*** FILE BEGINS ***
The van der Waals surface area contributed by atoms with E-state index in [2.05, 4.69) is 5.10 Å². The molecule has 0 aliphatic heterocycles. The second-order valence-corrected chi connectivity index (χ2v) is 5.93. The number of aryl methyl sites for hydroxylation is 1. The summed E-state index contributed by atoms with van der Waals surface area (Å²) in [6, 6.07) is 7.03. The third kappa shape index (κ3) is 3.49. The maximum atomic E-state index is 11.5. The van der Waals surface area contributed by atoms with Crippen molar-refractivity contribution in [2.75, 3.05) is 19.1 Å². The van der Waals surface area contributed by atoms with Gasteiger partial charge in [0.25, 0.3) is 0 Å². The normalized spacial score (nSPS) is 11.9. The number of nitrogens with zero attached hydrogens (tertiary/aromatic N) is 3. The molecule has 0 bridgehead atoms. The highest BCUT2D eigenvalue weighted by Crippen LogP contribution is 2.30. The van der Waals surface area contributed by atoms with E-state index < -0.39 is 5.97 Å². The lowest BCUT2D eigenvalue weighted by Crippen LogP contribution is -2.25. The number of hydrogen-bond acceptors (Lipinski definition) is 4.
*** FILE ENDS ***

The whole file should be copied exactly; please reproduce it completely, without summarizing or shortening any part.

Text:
The van der Waals surface area contributed by atoms with E-state index in [2.05, 4.69) is 5.10 Å². The molecule has 0 aliphatic heterocycles. The second-order valence-corrected chi connectivity index (χ2v) is 5.93. The number of aryl methyl sites for hydroxylation is 1. The summed E-state index contributed by atoms with van der Waals surface area (Å²) in [6, 6.07) is 7.03. The third kappa shape index (κ3) is 3.49. The maximum atomic E-state index is 11.5. The van der Waals surface area contributed by atoms with Crippen molar-refractivity contribution in [2.75, 3.05) is 19.1 Å². The van der Waals surface area contributed by atoms with Gasteiger partial charge in [0.25, 0.3) is 0 Å². The normalized spacial score (nSPS) is 11.9. The number of nitrogens with zero attached hydrogens (tertiary/aromatic N) is 3. The molecule has 0 bridgehead atoms. The highest BCUT2D eigenvalue weighted by Crippen LogP contribution is 2.30. The van der Waals surface area contributed by atoms with E-state index < -0.39 is 5.97 Å². The lowest BCUT2D eigenvalue weighted by Crippen LogP contribution is -2.25. The number of hydrogen-bond acceptors (Lipinski definition) is 4.